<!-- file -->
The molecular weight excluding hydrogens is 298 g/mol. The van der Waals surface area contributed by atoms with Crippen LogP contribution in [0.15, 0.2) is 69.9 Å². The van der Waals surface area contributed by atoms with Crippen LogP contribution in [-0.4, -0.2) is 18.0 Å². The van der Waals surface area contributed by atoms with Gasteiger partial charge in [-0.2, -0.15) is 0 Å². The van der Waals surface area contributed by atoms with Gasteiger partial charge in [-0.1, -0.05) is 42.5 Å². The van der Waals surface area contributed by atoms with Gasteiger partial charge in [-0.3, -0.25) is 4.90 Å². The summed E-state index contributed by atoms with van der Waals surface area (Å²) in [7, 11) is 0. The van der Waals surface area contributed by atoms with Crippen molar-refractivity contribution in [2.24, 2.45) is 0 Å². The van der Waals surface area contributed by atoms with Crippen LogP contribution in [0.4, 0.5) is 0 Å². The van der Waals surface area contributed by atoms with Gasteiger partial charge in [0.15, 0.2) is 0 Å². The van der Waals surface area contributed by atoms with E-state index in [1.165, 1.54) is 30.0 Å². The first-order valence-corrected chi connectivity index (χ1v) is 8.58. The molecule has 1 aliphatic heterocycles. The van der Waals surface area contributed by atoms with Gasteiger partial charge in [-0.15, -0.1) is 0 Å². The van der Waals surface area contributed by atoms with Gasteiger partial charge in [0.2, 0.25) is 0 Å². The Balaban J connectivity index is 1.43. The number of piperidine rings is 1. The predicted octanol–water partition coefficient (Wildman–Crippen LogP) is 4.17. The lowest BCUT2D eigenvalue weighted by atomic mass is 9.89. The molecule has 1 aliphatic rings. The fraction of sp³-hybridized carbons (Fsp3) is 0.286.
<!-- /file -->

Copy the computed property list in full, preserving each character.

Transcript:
The molecular weight excluding hydrogens is 298 g/mol. The van der Waals surface area contributed by atoms with Crippen LogP contribution in [0.15, 0.2) is 69.9 Å². The van der Waals surface area contributed by atoms with Crippen LogP contribution in [-0.4, -0.2) is 18.0 Å². The van der Waals surface area contributed by atoms with Gasteiger partial charge in [-0.2, -0.15) is 0 Å². The van der Waals surface area contributed by atoms with Gasteiger partial charge in [-0.1, -0.05) is 42.5 Å². The van der Waals surface area contributed by atoms with Gasteiger partial charge in [-0.3, -0.25) is 4.90 Å². The summed E-state index contributed by atoms with van der Waals surface area (Å²) in [7, 11) is 0. The van der Waals surface area contributed by atoms with Crippen molar-refractivity contribution in [2.24, 2.45) is 0 Å². The van der Waals surface area contributed by atoms with Crippen LogP contribution in [0.4, 0.5) is 0 Å². The van der Waals surface area contributed by atoms with Gasteiger partial charge in [0.15, 0.2) is 0 Å². The van der Waals surface area contributed by atoms with E-state index in [1.165, 1.54) is 30.0 Å². The first-order valence-corrected chi connectivity index (χ1v) is 8.58. The molecule has 1 aliphatic heterocycles. The van der Waals surface area contributed by atoms with Gasteiger partial charge in [-0.15, -0.1) is 0 Å². The van der Waals surface area contributed by atoms with Gasteiger partial charge in [0.2, 0.25) is 0 Å². The Balaban J connectivity index is 1.43. The number of piperidine rings is 1. The predicted octanol–water partition coefficient (Wildman–Crippen LogP) is 4.17. The lowest BCUT2D eigenvalue weighted by atomic mass is 9.89. The molecule has 1 aliphatic rings. The fraction of sp³-hybridized carbons (Fsp3) is 0.286.